dissolving operationis' carried out by sulfitation with from five :to ten times the weight of the silicate, of a two per cent. water'solution of sulfur dioxid. In the sulfiting oper-f ation most of the aluminium, sodium and potassium contents, and a considerable portion of the silicon content, are dissolved. The mass in the digester containing the-insoluble residue is then fractionally desulfited by the introduction of steam. Thefirst part of the desulfitation' is carried on until all, or nearly all, of the silica in the solution, is precipitated, and then f discontinued. This silica precipitate (which may be silica, silica hydrate, hydrated silica, silicic acid, or any similar compound of silica), together with the insoluble residue, is removed by filtration and the solution is then further desulfited to precipitate the aluminium content. from the solution, leaving the. sodium and potassium (or alkali) content and possibly a little iron in the solution as comparatively stable sulfites and bisulfites. The aluminium content is precipitated as a basic aluminium The aluminium content is then filtered This process of treating sulfitablealumin-1 ium silicates to recover the aluminium content is described in detail in a patent to Kill mus, Savell -& Blake, No. 1,148,092, dated pending application Serial No. 26,626, filed.
May 7, 1915, for an electric furnace product and the method of making the same, to'
which reference is hereby made for a detailed description.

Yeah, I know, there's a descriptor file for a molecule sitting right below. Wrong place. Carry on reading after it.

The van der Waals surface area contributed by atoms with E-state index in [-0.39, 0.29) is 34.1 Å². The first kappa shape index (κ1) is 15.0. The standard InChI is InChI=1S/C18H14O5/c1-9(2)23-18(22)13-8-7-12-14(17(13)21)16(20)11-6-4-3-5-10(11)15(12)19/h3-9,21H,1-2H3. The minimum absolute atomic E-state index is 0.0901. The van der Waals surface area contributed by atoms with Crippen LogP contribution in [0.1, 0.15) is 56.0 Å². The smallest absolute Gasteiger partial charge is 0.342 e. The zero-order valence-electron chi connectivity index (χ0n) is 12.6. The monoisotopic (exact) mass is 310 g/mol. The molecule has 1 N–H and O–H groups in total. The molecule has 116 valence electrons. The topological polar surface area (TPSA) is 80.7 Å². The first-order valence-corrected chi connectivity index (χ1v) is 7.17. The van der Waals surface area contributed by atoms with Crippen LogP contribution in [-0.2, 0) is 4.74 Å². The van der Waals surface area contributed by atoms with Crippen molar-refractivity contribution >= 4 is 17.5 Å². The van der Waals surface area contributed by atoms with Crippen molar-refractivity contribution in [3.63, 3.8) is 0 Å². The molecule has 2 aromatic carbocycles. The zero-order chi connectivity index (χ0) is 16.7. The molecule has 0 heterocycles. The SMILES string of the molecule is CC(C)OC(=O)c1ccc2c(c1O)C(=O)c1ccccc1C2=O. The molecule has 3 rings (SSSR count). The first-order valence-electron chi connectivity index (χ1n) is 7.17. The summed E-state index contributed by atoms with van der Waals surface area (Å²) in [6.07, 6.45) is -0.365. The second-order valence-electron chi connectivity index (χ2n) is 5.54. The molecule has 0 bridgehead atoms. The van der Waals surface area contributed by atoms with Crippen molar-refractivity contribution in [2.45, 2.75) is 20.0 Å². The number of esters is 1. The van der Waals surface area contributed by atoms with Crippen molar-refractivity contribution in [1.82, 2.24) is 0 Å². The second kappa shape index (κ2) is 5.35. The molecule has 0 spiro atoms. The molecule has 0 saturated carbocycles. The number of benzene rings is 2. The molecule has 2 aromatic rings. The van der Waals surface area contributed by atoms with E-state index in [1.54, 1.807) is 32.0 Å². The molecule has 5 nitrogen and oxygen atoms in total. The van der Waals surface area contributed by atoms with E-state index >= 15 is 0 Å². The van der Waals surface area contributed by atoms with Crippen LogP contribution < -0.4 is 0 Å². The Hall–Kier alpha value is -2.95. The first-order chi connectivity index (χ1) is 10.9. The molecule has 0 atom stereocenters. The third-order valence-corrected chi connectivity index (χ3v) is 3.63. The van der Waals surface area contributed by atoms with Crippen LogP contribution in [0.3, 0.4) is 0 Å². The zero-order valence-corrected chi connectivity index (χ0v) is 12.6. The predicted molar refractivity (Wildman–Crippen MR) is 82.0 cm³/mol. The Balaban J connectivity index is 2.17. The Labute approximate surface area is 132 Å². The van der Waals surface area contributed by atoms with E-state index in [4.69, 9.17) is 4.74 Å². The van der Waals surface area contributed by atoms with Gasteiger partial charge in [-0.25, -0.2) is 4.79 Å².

The fusion of the aluminium content of nephelin syenite is preferably carried out in an arc-type electric furnace which operates, in part, as an arc furnace and in part as a resister furnace, such, for example, as the furnace specifically described in the British patent to Johnson No. 16,738 of 1896. I,
It is to be noted that the only impurities,
that is, substances other than alumina, sup-' piled to the furnace in practising this method, are volatile materials such as water and compounds of'sulfur and oxygen which are evolved during furnace fusion, so that the final product is substantially pure fused crystalline alumina.-
While, broadly considered, this invention contemplates the manufacture of aluminous abrasives from nephelin. syenite, it is by no. means limited to the manufacture of abrasives of substantially pure alumina, as it' is desirable in many cases to modify the product by the introduction during the process of certain other constituents. Thus, the process contemplates the addition .of magnesium oxid (MgO), titanium oxid (TiO silica SiO boric oxid (B 0 or beryllia (BeO), or mixtures of these in tain properties which pure alumina does order to confer upon the final product cernot'possess in the desired degree for certain abrasive purposes. Tothis nd the invention contemplates the mod fication of the final product by the addition} of one or more of the above oxids, or mixtures of them, to
the aluminium content before it is charged in the electric furnace. From to 5 per. cent. of one or more of theseoxids may be used for this purpose to confer an abrasive toughness to the final product.